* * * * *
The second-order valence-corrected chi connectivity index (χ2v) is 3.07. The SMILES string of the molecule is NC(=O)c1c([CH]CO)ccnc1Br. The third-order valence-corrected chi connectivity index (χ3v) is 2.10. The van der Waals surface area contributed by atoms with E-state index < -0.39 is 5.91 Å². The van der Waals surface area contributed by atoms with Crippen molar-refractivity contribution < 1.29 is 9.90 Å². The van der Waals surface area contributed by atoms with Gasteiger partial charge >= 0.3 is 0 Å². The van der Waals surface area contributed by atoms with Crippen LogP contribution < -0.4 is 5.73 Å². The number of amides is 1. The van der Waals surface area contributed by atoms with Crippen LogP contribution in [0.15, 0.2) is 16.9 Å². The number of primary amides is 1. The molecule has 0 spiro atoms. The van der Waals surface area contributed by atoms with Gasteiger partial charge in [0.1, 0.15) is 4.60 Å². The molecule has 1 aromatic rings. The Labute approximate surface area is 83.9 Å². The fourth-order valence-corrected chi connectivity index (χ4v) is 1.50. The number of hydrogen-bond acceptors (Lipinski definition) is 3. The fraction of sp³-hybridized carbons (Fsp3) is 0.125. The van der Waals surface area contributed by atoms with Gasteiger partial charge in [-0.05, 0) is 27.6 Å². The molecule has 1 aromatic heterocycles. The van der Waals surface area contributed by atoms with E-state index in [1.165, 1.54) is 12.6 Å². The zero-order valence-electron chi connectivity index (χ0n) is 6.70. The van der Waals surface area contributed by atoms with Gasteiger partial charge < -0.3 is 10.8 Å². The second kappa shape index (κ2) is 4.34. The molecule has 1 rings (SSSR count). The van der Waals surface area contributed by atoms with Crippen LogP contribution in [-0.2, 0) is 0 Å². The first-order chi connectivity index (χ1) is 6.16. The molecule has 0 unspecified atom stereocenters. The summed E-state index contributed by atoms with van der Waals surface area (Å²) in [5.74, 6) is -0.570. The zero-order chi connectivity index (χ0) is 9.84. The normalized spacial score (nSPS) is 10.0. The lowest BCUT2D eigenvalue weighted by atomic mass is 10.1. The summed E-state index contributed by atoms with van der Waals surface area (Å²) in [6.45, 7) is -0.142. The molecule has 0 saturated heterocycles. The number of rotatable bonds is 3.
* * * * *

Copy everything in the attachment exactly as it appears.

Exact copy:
The second-order valence-corrected chi connectivity index (χ2v) is 3.07. The SMILES string of the molecule is NC(=O)c1c([CH]CO)ccnc1Br. The third-order valence-corrected chi connectivity index (χ3v) is 2.10. The van der Waals surface area contributed by atoms with E-state index < -0.39 is 5.91 Å². The van der Waals surface area contributed by atoms with Crippen molar-refractivity contribution < 1.29 is 9.90 Å². The van der Waals surface area contributed by atoms with Gasteiger partial charge >= 0.3 is 0 Å². The van der Waals surface area contributed by atoms with Crippen LogP contribution < -0.4 is 5.73 Å². The number of amides is 1. The van der Waals surface area contributed by atoms with Crippen LogP contribution in [0.15, 0.2) is 16.9 Å². The number of primary amides is 1. The molecule has 0 spiro atoms. The van der Waals surface area contributed by atoms with Gasteiger partial charge in [0.1, 0.15) is 4.60 Å². The molecule has 1 aromatic rings. The Labute approximate surface area is 83.9 Å². The fourth-order valence-corrected chi connectivity index (χ4v) is 1.50. The number of hydrogen-bond acceptors (Lipinski definition) is 3. The fraction of sp³-hybridized carbons (Fsp3) is 0.125. The van der Waals surface area contributed by atoms with Gasteiger partial charge in [-0.05, 0) is 27.6 Å². The molecule has 1 aromatic heterocycles. The van der Waals surface area contributed by atoms with E-state index in [1.165, 1.54) is 12.6 Å². The zero-order valence-electron chi connectivity index (χ0n) is 6.70. The van der Waals surface area contributed by atoms with Gasteiger partial charge < -0.3 is 10.8 Å². The second kappa shape index (κ2) is 4.34. The molecule has 1 rings (SSSR count). The van der Waals surface area contributed by atoms with Crippen LogP contribution in [-0.2, 0) is 0 Å². The first-order chi connectivity index (χ1) is 6.16. The molecule has 0 unspecified atom stereocenters. The summed E-state index contributed by atoms with van der Waals surface area (Å²) in [5.74, 6) is -0.570. The zero-order chi connectivity index (χ0) is 9.84. The normalized spacial score (nSPS) is 10.0. The lowest BCUT2D eigenvalue weighted by atomic mass is 10.1. The summed E-state index contributed by atoms with van der Waals surface area (Å²) in [6.45, 7) is -0.142. The molecule has 0 saturated heterocycles. The number of rotatable bonds is 3.